First World War memorial windows on the south side at St Augustine’s are of particular interest. The 3-light window at the entrance to the church depicts Christ with figures representing the branches of the armed services and, prominently, a nurse. The significance of the iconography has been discussed in detail in a thesis.[3] Heraldic motifs feature in the tracery and lower band: the State Badge of Western Australia and South Australia, the arms of Victoria and Tasmania, New South Wales, Australia and Queensland[4] and Australian Military Force badges. In the south nave is a memorial to William Charles Jones (Fig. 3) whose death in 1919 the inscription places at Chanak. It includes the arms of New South Wales and Australia and Christmas bells. The style of figures in both windows is similar to those of the firm’s contemporary war memorial windows in English churches.

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Fig. 3: William Charles Jones Memorial, St. Augustine’s Anglican Church, Neutral Bay, NSW 1926     Photograph: Karla Whitmore

St Martin’s Church, Killara has six windows dating from c. 1930-1940, two of which are signed.   In the two-light window, I am the Resurrection and the Life, (Fig. 4) the figure of Christ is again shown in a red robe beneath stylised architectural canopies and the background colours denote early morning. Interestingly, the window based on the Pre-Raphaelite artist’s Holman Hunt’s celebrated painting The Light of the World (Fig. 5) is not dark and atmospheric, places Christ further forward and includes a snake at his feet. The same figure, without the snake, appears in an earlier Heaton, Butler and Bayne window in the Church of St Cadfarch, Penegoes, Wales c.1904.[5]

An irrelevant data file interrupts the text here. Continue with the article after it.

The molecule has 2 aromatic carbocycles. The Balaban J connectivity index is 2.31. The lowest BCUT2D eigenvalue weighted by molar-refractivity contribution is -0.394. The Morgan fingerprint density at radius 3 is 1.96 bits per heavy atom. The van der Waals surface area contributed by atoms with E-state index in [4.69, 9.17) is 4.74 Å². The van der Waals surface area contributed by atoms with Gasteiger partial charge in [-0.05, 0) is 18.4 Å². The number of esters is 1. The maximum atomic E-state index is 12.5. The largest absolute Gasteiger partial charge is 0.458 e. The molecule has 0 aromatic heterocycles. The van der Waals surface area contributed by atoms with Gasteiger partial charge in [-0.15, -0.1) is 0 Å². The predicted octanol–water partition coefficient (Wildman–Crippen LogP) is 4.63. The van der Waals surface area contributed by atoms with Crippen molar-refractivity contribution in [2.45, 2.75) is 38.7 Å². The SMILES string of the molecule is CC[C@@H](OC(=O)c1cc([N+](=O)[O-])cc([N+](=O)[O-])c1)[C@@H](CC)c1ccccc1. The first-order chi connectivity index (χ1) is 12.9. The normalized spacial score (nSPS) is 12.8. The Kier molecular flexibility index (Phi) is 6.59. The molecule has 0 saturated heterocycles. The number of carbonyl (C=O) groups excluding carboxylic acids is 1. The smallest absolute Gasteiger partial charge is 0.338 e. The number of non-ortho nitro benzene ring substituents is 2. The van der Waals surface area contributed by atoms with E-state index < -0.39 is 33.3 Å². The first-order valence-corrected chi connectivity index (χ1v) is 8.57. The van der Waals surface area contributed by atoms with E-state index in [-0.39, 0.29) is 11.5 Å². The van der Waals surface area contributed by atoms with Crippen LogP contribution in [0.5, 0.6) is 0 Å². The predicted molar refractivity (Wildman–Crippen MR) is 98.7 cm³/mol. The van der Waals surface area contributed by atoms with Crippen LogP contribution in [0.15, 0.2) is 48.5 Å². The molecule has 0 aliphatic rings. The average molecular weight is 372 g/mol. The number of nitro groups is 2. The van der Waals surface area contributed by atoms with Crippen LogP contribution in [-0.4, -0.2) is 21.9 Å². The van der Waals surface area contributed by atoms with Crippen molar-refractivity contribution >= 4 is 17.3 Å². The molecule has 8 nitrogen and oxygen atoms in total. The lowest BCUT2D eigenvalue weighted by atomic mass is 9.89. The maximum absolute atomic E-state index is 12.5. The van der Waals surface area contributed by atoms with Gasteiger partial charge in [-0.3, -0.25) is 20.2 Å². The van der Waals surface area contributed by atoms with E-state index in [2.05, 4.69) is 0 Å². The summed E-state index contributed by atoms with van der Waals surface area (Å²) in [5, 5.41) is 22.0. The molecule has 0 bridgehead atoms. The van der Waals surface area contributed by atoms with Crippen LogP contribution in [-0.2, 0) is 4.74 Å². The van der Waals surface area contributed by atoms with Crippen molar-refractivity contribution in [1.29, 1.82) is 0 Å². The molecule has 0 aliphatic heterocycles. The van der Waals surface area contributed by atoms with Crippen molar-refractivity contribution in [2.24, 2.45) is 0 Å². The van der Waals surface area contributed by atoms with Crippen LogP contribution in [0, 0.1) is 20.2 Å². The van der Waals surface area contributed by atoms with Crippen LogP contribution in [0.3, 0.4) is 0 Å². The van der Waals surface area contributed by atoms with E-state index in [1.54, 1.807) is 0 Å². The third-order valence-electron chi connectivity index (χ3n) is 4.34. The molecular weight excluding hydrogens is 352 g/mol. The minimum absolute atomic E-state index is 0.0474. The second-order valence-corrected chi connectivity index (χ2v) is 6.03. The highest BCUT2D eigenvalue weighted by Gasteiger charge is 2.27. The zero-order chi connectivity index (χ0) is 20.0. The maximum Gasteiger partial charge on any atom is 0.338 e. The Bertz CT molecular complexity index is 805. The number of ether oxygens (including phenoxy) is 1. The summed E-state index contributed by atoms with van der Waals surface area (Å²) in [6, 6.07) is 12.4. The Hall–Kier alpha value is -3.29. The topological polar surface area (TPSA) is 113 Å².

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Fig. 4: I am the Resurrection and the Life, and detail of Heaton, Butler and Bayne signature, St. Martin’s Anglican Church, Killara, NSW 1935 Photograph: Karla Whitmore

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Fig. 5: The Light of the World, St. Martin’s Anglican Church, Killara NSW 1930s     Photograph: Karla Whitmore

The artistic value of contemporary movements such as the Pre-Raphaelites and Arts and Crafts Movement exemplified by William Morris was acknowledged by the firm and some influence can be seen in their work in Sydney. Although the impressive window of St Martin (Fig. 6) on the west wall at St Martin’s Church is undocumented there are stylistic pointers to its being by Heaton, Butler and Bayne. The life-sized figures of St George, St Martin and St Michael have some of the romantic flourish of Morris & Co. That of St George is seen in some of the firm’s English windows dressed in the same garments and in St Peter’s Church, Glenelg in South Australia.[6] The crown with shimmering stars appears in the Jones window at Neutral Bay and in English windows which have similar foliage and background treatment. The window commemorates Lieutenant Geoffrey Campbell Scarr RAF who was killed in an aircraft accident in England in 1918.  Above the figure of St Martin is the RAF insignia of gold crown and bird with outstretched wings over four feathers. During the Second World War the window was removed and stored for safekeeping.[7]